A children’s obesity prevention program that was developed and implemented by Hunter New England Health practitioners and HMRI researchers has won a coveted national award for promoting healthy eating and physical activity in the community.
Good for Kids Good for Life was presented with the 2015 Excellence Award by the federally-funded Collaboration of Community-based Obesity Prevention Sites (CO-OPS).
When first implemented from 2006-10, the Hunter New England Population Health program was Australia’s largest community-based study of its kind. It engaged primary schools, child-care services, GPs and sports clubs to promote nutrition and exercise among children.
According to program leader Dr John Wiggers, Good for Kids Good for Life achieved significant improvements in parental awareness. Children in the HNE Health district reduced their consumption of sweetened drinks and fruit juices while increasing their intake of water, fruit and vegetables. Physical activity levels also rose.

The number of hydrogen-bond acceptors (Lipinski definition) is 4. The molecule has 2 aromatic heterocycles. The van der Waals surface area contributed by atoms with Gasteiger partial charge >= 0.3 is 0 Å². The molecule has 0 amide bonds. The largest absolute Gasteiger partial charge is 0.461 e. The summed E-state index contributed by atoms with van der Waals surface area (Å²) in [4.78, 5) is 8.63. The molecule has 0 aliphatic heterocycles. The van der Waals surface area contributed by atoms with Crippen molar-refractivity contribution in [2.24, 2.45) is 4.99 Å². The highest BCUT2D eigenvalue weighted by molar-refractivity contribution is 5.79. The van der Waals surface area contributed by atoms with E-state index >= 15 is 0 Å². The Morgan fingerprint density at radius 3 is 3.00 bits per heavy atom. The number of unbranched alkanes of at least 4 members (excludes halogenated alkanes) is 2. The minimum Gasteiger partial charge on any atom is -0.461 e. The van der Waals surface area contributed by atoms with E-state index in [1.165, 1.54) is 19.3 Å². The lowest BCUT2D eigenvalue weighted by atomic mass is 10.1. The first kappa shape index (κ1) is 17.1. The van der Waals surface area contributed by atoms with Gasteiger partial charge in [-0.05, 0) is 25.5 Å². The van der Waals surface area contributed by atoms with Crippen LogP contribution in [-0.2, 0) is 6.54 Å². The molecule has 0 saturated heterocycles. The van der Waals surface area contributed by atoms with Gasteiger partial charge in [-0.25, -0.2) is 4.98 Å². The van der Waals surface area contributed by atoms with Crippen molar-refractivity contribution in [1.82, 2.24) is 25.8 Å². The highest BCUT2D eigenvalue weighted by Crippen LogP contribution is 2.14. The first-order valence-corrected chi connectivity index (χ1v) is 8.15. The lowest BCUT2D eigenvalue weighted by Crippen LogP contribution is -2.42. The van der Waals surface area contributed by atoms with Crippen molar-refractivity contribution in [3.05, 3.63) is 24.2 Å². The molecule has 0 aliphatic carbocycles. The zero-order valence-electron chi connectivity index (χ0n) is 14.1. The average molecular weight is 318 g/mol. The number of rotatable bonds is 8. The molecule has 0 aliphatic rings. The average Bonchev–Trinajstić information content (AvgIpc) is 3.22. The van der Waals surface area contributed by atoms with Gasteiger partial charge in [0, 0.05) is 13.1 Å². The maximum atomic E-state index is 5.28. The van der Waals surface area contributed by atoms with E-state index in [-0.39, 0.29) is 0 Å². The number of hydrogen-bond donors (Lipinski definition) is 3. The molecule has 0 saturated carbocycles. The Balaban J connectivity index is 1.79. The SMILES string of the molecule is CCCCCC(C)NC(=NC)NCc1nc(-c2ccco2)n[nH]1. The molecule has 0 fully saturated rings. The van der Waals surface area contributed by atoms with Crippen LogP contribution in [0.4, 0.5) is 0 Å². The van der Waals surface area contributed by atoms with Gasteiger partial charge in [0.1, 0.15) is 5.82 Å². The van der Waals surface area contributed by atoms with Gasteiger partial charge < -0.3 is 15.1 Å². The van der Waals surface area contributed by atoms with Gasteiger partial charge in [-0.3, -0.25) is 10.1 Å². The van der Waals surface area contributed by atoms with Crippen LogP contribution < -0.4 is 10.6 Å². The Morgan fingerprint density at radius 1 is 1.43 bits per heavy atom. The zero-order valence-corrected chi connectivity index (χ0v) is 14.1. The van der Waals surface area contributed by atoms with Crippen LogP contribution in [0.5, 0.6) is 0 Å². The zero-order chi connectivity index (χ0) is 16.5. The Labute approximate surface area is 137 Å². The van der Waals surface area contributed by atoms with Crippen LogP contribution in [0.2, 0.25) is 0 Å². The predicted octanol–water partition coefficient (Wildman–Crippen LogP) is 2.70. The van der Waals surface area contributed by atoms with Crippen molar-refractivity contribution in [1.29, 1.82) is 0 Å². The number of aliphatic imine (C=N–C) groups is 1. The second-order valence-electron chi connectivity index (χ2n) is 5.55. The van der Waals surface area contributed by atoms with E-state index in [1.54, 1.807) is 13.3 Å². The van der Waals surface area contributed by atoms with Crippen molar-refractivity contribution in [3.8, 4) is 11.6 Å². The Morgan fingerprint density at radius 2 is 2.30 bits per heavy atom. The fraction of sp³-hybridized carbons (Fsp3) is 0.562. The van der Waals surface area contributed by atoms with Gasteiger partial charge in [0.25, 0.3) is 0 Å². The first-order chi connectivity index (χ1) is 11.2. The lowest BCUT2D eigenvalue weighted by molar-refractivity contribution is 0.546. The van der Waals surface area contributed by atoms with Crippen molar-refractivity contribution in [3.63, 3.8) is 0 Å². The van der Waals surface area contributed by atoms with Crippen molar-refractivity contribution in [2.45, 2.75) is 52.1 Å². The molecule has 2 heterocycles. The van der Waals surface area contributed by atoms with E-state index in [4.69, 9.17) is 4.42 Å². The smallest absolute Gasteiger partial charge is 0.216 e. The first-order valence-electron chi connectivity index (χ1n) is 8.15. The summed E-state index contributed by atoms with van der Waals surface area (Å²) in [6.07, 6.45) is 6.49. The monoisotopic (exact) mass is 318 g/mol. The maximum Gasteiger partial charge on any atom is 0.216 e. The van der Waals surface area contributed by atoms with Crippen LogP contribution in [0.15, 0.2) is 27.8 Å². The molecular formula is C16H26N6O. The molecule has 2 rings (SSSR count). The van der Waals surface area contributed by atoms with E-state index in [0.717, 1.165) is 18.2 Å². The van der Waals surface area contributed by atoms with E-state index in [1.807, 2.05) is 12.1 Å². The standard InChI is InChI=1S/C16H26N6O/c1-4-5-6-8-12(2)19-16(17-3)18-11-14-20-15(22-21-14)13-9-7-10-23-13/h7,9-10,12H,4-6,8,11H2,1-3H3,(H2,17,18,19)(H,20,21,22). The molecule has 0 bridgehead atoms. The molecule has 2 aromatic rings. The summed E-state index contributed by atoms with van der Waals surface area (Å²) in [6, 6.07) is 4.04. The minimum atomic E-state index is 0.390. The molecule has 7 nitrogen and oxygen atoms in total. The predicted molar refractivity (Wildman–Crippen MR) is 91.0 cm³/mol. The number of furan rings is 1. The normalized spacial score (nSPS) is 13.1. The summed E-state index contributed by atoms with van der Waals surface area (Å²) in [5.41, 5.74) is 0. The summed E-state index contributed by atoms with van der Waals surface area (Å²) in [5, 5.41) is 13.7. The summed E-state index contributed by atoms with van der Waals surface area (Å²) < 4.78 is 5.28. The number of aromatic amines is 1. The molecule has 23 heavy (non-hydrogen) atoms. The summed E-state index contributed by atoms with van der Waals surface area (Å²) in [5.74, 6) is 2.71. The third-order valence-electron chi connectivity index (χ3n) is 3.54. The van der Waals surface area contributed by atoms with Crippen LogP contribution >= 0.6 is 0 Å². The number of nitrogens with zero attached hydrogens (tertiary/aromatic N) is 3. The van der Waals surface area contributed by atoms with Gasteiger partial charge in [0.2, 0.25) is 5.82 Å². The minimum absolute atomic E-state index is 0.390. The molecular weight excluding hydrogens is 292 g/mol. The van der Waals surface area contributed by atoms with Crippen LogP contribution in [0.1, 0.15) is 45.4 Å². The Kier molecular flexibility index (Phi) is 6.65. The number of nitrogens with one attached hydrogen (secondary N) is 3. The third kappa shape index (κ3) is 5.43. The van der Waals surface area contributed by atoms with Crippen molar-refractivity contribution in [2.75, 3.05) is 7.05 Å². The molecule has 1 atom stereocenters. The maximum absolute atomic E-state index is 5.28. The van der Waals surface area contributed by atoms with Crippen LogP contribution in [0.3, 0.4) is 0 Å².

“The prevalence of overweight and obesity decreased among children in kindergarten and Years 2 and 4 in contrast to an increasing trend in NSW,” Dr Wiggers said.
“Based on the extensive evidence and evaluation of Good for Kids Good for Life, the NSW Government scaled up the program into the NSW Healthy Children Initiative for all primary schools and childcare services across the State.
“In our region, continued delivery of the program has resulted in almost 280 primary schools and 324 childcare operators implementing healthy eating and physical activity initiatives.”
To win the coveted CO-OPS Award, a program has to display excellence in evaluation, implementation, sustainability, governance and transparency.
“The award is an opportunity for CO-OPS to recognise initiatives that have applied evidence and demonstrated leadership in their approaches to obesity prevention,” CO-OPS Director Dr Penny Love said.
“They are also a way to showcase examples of successful obesity prevention initiatives in Australia.”
* Dr John Wiggers is Director of Hunter New England Population Health and Professor, School of Medicine and Public Health, at the University of Newcastle. HMRI is a partnership between the University of Newcastle, Hunter New England Health and the community.